The Internet today transmits hundreds of terabits per second, consumes 9% of all electricity worldwide and grows by 20–30% per year1,2. To support capacity demand, massively parallel communication links are installed, not scaling favourably concerning energy consumption. A single frequency comb source may substitute many parallel lasers and improve system energy-efficiency3,4. We present a frequency comb realized by a non-resonant aluminium-gallium-arsenide-on-insulator (AlGaAsOI) nanowaveguide with 66% pump-to-comb conversion efficiency, which is significantly higher than state-of-the-art resonant comb sources. This enables unprecedented high data-rate transmission for chip-based sources, demonstrated using a single-mode 30-core fibre. We show that our frequency comb can carry 661 Tbit s–1 of data, equivalent to more than the total Internet traffic today. The comb is obtained by seeding the AlGaAsOI chip with 10-GHz picosecond pulses at a low pump power (85 mW), and this scheme is robust to temperature changes, is energy efficient and facilitates future integration with on-chip lasers or amplifiers5,6.

Access optionsAccess options

Rent or Buy article

Get time limited or full article access on ReadCube.


All prices are NET prices.

Additional information

Publisher’s note: Springer Nature remains neutral with regard to jurisdictional claims in published maps and institutional affiliations.


  1. 1.

    Cisco Visual Networking Index: Forecast and Methodology, 2016–2021 (Cisco, September 2017); https://www.cisco.com/c/en/us/solutions/collateral/service-provider/visual-networking-index-vni/complete-white-paper-c11-481360.html

  2. 2.

    Andrae, A. Total Consumer Power Consumption Forecast (2017); https://www.researchgate.net/publication/320225452

  3. 3.

    Hillerkuss, D. et al. 26 Tbit s-1 line-rate super-channel transmission utilizing all-optical fast Fourier transform processing. Nat. Photon. 5, 364–371 (2011).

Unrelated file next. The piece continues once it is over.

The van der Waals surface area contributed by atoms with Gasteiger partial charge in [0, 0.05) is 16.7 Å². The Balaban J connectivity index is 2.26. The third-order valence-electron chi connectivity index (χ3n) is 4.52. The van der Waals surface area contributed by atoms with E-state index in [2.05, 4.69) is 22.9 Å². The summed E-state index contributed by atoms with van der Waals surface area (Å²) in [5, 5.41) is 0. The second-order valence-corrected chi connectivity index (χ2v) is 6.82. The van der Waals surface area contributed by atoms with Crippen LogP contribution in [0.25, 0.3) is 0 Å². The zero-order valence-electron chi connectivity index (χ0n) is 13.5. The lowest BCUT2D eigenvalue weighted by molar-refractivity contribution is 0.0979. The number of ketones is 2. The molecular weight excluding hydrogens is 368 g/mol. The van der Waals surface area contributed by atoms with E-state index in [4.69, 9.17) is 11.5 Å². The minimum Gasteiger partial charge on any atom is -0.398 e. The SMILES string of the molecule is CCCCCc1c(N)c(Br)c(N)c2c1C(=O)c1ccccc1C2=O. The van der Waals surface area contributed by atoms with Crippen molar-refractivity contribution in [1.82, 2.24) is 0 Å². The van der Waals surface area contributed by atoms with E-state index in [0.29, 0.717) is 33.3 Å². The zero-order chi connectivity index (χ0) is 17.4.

4. 4.

    Ataie, V. et al. Ultrahigh count coherent WDM channels transmission using optical parametric comb-based frequency synthesizer. J. Light. Technol. 33, 694–699 (2015).

  5. 5.

    Uvin, S. et al. Narrow line width frequency comb based on an injection-locked III-V-on-silicon mode-locked laser. Opt. Express 24, 5277–5286 (2016).

  6. 6.

    Akiyama, T. et al. An ultrawide-band semiconductor optical amplifier having an extremely high penalty-free output power of 23 dBm achieved with quantum dots. IEEE Photon. Technol. Lett. 17, 1614–1616 (2005).

  7. 7.

    Essiambre, R.-J., Kramer, G., Winzer, P. J., Foschini, G. J. & Goebel, B. Capacity limits of optical fiber networks. J. Light. Technol. 28, 662–701 (2010).

  8. 8.

    Morioka, T. New generation optical infrastructure technologies: “EXAT initiative” towards 2020 and beyond. In I4th OptoElectronics and Communications Conference (OECC) FT4 (2009).

  9. 9.

    Richardson, D. J. Filling the light pipe. Science 330, 327–328 (2010).

  10. 10.

    Bozinovic, N. et al. Terabit-scale orbital angular momentum mode division multiplexing in fibers. Science 340, 1545–1548 (2013).

  11. 11.

    Hu, H. et al. Single-source AlGaAs frequency comb transmitter for 661 Tbit/s data transmission in a 30-core fiber. In Conference on Lasers and Electro-Optics (CLEO): 2016 Postdeadline Paper Digest paper JTh4C.1 (2016).

  12. 12.

    Matsuo, S. et al. High-spatial-multiplicity multicore fibers for future dense space-division-multiplexing systems. J. Light. Technol. 34, 1464–1475 (2016).

  13. 13.

    Mizuno, T. et al. Long-haul dense space-division multiplexed transmission over low-crosstalk heterogeneous 32-core transmission line using a partial recirculating loop system. J. Light. Technol. 35, 488–498 (2017).

  14. 14.

    Kobayashi, T. et al. 1-Pb/s (32 SDM/46 WDM/768 Gb/s) C-band dense SDM transmission over 205.6-km of single-mode heterogeneous multi-core fiber using 96-Gbaud PDM-16QAM channels. In Optical Fiber Communication Conference Postdeadline Papers paper Th5B.1 (Optical Society of America, 2017).

  15. 15.

    Puttnam, B. J. et al. 2.15 Pb/s transmission using a 22 core homogeneous single-mode multi-core fiber and wideband optical comb. In 2015 European Conference on Optical Communication (ECOC) paper PDP.3.1 (2015).

  16. 16.

    Kemal, J. N. et al. 32QAM WDM transmission using a quantum-dash passively mode-locked laser with resonant feedback. In Optical Fiber Communication Conference Postdeadline Papers (2017) paper Th5C.3 (Optical Society of America, 2017).

  17. 17.

    Marin-Palomo, P. et al. Microresonator-based solitons for massively parallel coherent optical communications. Nature 546, 274–279 (2017).

  18. 18.

    Fülöp, A. et al. High-order coherent communications using mode-locked dark-pulse Kerr combs from microresonators. Nat. Commun. 9, 1598 (2018).

  19. 19.

    Brasch, V. et al. Photonic chip–based optical frequency comb using soliton Cherenkov radiation. Science 351, 357–360 (2016).

  20. 20.

    Huang, S.-W. et al. A broadband chip-scale optical frequency synthesizer at 2.7 × 10−16 relative uncertainty. Sci. Adv. 2, e1501489 (2016).

  21. 21.

    Halir, R. et al. Ultrabroadband supercontinuum generation in a CMOS-compatible platform. Opt. Lett. 37, 1685–1687 (2012).

  22. 22.